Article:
The COVID-19 pandemic impacted just about every part of people’s lives. Quarantining, social distancing, societal disruptions and an ever-shifting, uncertain landscape of rules and restrictions and variants created stress and isolation that impacted the mental health of millions of Americans.
Now, in a new study of nearly 136,000 patients from Intermountain Health in Salt Lake City, researchers found that depressive symptoms and severity of depression was significant among all patients in the study, regardless of whether they were infected with COVID-19 or not.
In the study, results of which were presented at the American College of Cardiology’s 2023 scientific session in New Orleans on March 4, Intermountain researchers found that depression symptoms rose significantly during the pandemic, with more than half of all patients reporting some degree of clinically-relevant depressive symptoms.
“It didn’t matter if a patient was positive or negative for the virus. We found increased rates of depression and depression severity across the board,” said Heidi T. May, PhD, cardiovascular epidemiologist at Intermountain Health and principal investigator of the study. “As poor mental health can impact chronic diseases, including cardiovascular disease, screening for and treating mental health is a critical part of any overall patient care process right now. Doing so will both help patients in this moment, and protect their future health.”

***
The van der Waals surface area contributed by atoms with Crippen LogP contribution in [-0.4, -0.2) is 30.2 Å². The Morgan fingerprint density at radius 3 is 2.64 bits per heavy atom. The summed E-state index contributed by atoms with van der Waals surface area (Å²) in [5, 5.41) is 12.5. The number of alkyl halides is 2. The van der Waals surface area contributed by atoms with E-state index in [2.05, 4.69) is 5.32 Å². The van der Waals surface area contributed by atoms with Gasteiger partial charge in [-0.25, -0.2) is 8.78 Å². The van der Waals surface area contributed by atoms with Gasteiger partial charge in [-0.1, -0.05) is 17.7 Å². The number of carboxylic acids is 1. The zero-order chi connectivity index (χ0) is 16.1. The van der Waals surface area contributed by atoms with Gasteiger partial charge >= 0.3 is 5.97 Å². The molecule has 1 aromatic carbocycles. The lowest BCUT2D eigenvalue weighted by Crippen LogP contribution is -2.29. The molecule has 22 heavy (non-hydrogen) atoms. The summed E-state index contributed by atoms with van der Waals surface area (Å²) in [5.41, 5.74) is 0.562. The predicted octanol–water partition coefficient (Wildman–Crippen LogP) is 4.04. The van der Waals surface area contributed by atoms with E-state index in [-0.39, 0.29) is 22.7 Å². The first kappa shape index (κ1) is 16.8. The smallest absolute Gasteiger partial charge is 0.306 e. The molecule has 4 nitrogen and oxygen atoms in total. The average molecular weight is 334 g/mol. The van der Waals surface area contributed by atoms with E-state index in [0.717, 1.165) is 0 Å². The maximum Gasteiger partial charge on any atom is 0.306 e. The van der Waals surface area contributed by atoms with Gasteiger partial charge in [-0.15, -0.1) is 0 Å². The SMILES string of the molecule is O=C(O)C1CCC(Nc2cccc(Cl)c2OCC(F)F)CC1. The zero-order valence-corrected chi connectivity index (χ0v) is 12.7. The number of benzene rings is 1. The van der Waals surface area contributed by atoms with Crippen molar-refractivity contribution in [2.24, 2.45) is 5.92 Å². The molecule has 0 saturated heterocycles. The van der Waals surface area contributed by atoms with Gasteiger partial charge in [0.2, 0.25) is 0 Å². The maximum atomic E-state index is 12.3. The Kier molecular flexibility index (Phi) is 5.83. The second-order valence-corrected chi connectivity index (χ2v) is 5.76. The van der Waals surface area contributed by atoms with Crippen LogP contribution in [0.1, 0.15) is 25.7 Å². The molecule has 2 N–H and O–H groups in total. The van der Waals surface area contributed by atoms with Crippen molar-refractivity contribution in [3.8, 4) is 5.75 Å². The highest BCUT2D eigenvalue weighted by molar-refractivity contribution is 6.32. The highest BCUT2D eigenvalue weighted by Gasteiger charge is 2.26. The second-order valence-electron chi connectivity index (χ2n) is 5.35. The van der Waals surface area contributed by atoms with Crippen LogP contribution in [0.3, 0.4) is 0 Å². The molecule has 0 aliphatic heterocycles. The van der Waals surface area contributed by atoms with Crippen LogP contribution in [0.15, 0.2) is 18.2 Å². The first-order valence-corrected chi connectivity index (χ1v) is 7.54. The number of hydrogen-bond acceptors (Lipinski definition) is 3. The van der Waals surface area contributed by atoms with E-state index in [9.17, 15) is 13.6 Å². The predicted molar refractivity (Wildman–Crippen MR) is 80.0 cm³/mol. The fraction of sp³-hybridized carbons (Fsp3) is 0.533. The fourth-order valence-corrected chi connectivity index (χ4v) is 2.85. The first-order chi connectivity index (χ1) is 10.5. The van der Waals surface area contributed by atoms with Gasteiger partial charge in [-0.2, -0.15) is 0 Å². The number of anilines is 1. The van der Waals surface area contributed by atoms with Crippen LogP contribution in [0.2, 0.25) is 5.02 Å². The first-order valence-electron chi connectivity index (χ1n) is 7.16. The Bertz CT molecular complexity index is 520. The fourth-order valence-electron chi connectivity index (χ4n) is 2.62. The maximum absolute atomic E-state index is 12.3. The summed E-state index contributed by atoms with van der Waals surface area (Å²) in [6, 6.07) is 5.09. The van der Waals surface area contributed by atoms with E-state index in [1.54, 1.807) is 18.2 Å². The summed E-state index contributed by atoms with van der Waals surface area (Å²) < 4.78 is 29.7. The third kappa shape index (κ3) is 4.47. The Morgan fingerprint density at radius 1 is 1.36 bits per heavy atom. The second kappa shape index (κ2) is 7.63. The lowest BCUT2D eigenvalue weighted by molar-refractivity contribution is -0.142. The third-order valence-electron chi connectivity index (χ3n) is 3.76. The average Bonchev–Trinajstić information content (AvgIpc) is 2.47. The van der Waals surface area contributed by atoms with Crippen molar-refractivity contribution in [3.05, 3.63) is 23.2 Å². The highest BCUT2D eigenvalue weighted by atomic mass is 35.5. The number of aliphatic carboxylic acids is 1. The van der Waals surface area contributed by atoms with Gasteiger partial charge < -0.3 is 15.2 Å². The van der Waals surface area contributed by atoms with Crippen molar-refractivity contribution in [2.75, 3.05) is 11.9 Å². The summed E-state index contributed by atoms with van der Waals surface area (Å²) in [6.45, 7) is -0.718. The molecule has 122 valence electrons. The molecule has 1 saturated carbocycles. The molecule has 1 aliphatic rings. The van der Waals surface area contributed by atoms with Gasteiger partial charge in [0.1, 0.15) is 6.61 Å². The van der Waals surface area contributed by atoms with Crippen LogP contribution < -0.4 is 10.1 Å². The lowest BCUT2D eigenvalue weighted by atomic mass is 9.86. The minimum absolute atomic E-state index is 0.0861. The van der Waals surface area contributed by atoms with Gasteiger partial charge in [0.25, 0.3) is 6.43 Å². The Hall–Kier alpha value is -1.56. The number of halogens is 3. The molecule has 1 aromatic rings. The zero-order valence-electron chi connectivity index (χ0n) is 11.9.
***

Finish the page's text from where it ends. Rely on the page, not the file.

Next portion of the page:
In the Intermountain study, researchers examined 135,864 patients who completed their first Patient Healthcare Questionnare-9 (PHQ-9), which is used to screen for depression, in a primary care setting from January 1, 2016, to April 20, 2022.
They then looked at how those scores, which categorize patients’ depression into none (<10), mild (10-14), moderate (15-19) and severe (>20), over time.
The researchers found a significant increase in PHQ-9 scores, with the mean PHQ-9 score rising by 1.5 points.
They also found that before the pandemic, about 45% of patients reported some degree of depression. Starting in 2021, that changed to 55% of patients showing at least some degree of depression. There was no significant difference in scores among COVID positive and negative patients.
Depression, anxiety, stress, and PTSD are linked to higher rates of high blood pressure and higher levels of cortisol, which can lead to calcium buildup in the arteries, metabolic disease, and heart disease, according to the CDC.
“We know depression is a risk factor for chronic disease, so given these findings, it’s really important to mitigate some of the effects of depression so these patients can lead healthier and happier lives right now, and in the future,” said Dr. May.
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